On that basis, SAP has come up with a rough scheme to charge companies that want to convert from existing applications to the mySAP.com product and pricing model. No one at SAP would give specific prices, but Rubino said a professional license would roughly cost twice the price of a manager license and the employee license would, in turn, be a lot less than both the professional and manager levels.
Overall, he admitted, companies will end up paying more than they did under the old regime, but he was quick to point out additional benefits to the user. Not only do they get access to all SAP’s applications, but through the workplace and marketplace portals, they can also link to third party applications, internet content and have the ability to collaborate with partners and suppliers in a web-enabled, end-to-end integrated supply chain.
Interestingly, small to medium companies – a market that SAP is going all out to capture – won’t be charged the same way. Instead, SAP reckons it would be too difficult to categorize the users in companies with less than 1,000 employees so it plans to make those organizations pay a fee for everyone, regardless of their role. It’s difficult to know whether these firms will end up paying more or less. Certainly, un
der mySAP.com, it will only be worth paying the additional costs if all, or the vast majority of your employees are going to use the software.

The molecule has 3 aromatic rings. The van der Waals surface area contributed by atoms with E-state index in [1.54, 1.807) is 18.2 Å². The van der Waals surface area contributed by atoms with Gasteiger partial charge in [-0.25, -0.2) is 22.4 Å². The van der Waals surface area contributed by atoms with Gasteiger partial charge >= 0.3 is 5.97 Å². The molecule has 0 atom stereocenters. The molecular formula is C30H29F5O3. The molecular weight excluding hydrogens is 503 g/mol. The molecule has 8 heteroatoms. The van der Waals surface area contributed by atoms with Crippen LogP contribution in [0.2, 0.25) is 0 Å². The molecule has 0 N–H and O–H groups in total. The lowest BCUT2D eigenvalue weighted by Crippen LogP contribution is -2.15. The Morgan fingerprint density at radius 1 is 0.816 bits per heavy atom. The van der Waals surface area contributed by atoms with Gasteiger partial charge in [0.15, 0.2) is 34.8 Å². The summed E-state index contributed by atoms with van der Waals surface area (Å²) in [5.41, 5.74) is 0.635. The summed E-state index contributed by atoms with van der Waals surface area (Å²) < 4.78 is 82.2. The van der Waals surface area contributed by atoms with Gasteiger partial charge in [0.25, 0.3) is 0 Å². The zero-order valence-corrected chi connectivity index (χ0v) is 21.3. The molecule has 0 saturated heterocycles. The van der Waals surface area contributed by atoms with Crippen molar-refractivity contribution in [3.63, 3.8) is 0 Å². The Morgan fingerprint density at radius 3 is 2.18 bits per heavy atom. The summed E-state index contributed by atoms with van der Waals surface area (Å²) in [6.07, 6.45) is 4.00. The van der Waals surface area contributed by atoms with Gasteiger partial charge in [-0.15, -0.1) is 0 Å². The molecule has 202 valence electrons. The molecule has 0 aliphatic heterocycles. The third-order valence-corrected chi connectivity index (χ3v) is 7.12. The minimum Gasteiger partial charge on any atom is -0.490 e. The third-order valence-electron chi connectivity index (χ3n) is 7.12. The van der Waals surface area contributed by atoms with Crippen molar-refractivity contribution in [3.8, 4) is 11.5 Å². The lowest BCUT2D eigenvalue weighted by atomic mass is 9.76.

It’s important to realize that SAP’s new pricing structure only relates to the Workplace portion of its mySAP.com strategy. While SAP admits that prices will be slightly higher, given the slowing down of the ERP market, it seems unlikely that company has changed the way of charging for its software as a way of boosting revenues. It’s the other half of mySAP.com, the Marketplace, where SAP plans to make its money.
MySAP.com Marketplace is where SAP brings together vendors, suppliers and customers it’s effectively a single, integrated trading community, which SAP calls one-step shopping. On the face of it this doesn’t sound much different from any of the other online trading communities except that SAP’s product offers complete front to back end integration. A user can order 1,000 PCs from Dell, receive an invoice for the goods and have the whole process reconciled within its R/3 system, all within the same one step transaction. A fact which, in itself, is compelling enough to make SAP’s customers sign up for the portal. Add to that the fact that users also get customized access to web-based information, the ability to set up supplier/partner discussion forums and a host of other services, and it’s difficult to see why SAP’s 12,000 installed base wouldn’t want to join in.